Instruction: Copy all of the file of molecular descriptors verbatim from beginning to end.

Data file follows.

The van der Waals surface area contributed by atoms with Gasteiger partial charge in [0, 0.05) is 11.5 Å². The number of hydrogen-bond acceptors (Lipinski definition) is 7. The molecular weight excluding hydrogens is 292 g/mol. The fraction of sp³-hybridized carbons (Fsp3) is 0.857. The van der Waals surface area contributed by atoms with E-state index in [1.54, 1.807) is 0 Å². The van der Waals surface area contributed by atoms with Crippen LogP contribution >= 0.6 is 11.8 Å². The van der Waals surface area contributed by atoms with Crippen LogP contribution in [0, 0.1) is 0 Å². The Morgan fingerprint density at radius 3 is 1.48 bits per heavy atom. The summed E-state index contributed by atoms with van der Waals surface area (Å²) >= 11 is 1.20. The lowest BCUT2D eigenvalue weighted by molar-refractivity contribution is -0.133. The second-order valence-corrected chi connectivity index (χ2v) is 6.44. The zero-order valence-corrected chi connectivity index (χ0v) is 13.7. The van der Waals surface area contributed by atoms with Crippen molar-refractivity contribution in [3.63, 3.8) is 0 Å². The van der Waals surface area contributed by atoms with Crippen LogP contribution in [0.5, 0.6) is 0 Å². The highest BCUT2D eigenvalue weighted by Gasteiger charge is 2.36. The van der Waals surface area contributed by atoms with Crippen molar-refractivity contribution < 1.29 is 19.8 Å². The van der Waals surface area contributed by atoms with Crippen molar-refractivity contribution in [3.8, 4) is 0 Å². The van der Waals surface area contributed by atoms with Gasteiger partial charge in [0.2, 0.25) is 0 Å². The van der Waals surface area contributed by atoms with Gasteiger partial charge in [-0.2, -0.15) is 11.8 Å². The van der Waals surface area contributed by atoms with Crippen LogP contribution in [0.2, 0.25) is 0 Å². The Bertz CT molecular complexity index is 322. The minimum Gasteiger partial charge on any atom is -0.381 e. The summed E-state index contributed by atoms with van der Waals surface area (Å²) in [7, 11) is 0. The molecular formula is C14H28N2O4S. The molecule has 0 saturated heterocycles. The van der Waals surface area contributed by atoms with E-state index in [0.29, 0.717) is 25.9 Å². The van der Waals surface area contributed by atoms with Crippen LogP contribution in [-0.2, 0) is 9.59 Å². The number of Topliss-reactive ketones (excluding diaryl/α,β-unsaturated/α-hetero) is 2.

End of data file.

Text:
The van der Waals surface area contributed by atoms with Gasteiger partial charge in [0, 0.05) is 11.5 Å². The number of hydrogen-bond acceptors (Lipinski definition) is 7. The molecular weight excluding hydrogens is 292 g/mol. The fraction of sp³-hybridized carbons (Fsp3) is 0.857. The van der Waals surface area contributed by atoms with E-state index in [1.54, 1.807) is 0 Å². The van der Waals surface area contributed by atoms with Crippen LogP contribution >= 0.6 is 11.8 Å². The van der Waals surface area contributed by atoms with Crippen LogP contribution in [0, 0.1) is 0 Å². The Morgan fingerprint density at radius 3 is 1.48 bits per heavy atom. The summed E-state index contributed by atoms with van der Waals surface area (Å²) >= 11 is 1.20. The lowest BCUT2D eigenvalue weighted by molar-refractivity contribution is -0.133. The second-order valence-corrected chi connectivity index (χ2v) is 6.44. The zero-order valence-corrected chi connectivity index (χ0v) is 13.7. The van der Waals surface area contributed by atoms with Crippen molar-refractivity contribution in [3.63, 3.8) is 0 Å². The van der Waals surface area contributed by atoms with Crippen LogP contribution in [0.5, 0.6) is 0 Å². The highest BCUT2D eigenvalue weighted by Gasteiger charge is 2.36. The van der Waals surface area contributed by atoms with Crippen molar-refractivity contribution < 1.29 is 19.8 Å². The van der Waals surface area contributed by atoms with Crippen molar-refractivity contribution in [3.8, 4) is 0 Å². The van der Waals surface area contributed by atoms with Gasteiger partial charge in [0.2, 0.25) is 0 Å². The van der Waals surface area contributed by atoms with Gasteiger partial charge in [-0.2, -0.15) is 11.8 Å². The van der Waals surface area contributed by atoms with Crippen LogP contribution in [0.2, 0.25) is 0 Å². The Bertz CT molecular complexity index is 322. The minimum Gasteiger partial charge on any atom is -0.381 e. The summed E-state index contributed by atoms with van der Waals surface area (Å²) in [7, 11) is 0. The molecular formula is C14H28N2O4S. The molecule has 0 saturated heterocycles. The van der Waals surface area contributed by atoms with E-state index in [0.29, 0.717) is 25.9 Å². The van der Waals surface area contributed by atoms with Crippen LogP contribution in [-0.2, 0) is 9.59 Å². The number of Topliss-reactive ketones (excluding diaryl/α,β-unsaturated/α-hetero) is 2.